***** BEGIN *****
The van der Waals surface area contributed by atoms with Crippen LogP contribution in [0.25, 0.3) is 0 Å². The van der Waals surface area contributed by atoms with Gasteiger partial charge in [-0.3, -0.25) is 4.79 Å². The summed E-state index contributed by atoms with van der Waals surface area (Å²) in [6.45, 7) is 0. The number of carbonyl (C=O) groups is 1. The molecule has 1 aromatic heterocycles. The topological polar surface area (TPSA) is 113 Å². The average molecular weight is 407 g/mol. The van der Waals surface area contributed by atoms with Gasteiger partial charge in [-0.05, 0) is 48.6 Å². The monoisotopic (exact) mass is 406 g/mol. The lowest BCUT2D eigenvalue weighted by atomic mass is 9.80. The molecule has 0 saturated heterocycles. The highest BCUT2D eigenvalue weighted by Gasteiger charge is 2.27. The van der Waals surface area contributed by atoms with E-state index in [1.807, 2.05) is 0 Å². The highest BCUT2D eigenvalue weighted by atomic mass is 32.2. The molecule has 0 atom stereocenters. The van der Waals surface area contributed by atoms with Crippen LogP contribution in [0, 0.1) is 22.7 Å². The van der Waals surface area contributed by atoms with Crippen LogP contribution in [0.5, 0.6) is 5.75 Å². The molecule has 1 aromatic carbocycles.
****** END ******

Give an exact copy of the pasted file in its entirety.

The van der Waals surface area contributed by atoms with Crippen LogP contribution in [0.25, 0.3) is 0 Å². The van der Waals surface area contributed by atoms with Gasteiger partial charge in [-0.3, -0.25) is 4.79 Å². The summed E-state index contributed by atoms with van der Waals surface area (Å²) in [6.45, 7) is 0. The number of carbonyl (C=O) groups is 1. The molecule has 1 aromatic heterocycles. The topological polar surface area (TPSA) is 113 Å². The average molecular weight is 407 g/mol. The van der Waals surface area contributed by atoms with Gasteiger partial charge in [-0.05, 0) is 48.6 Å². The monoisotopic (exact) mass is 406 g/mol. The lowest BCUT2D eigenvalue weighted by atomic mass is 9.80. The molecule has 0 saturated heterocycles. The highest BCUT2D eigenvalue weighted by Gasteiger charge is 2.27. The van der Waals surface area contributed by atoms with E-state index in [1.807, 2.05) is 0 Å². The highest BCUT2D eigenvalue weighted by atomic mass is 32.2. The molecule has 0 atom stereocenters. The van der Waals surface area contributed by atoms with Crippen LogP contribution in [0, 0.1) is 22.7 Å². The van der Waals surface area contributed by atoms with Crippen LogP contribution in [0.5, 0.6) is 5.75 Å². The molecule has 1 aromatic carbocycles.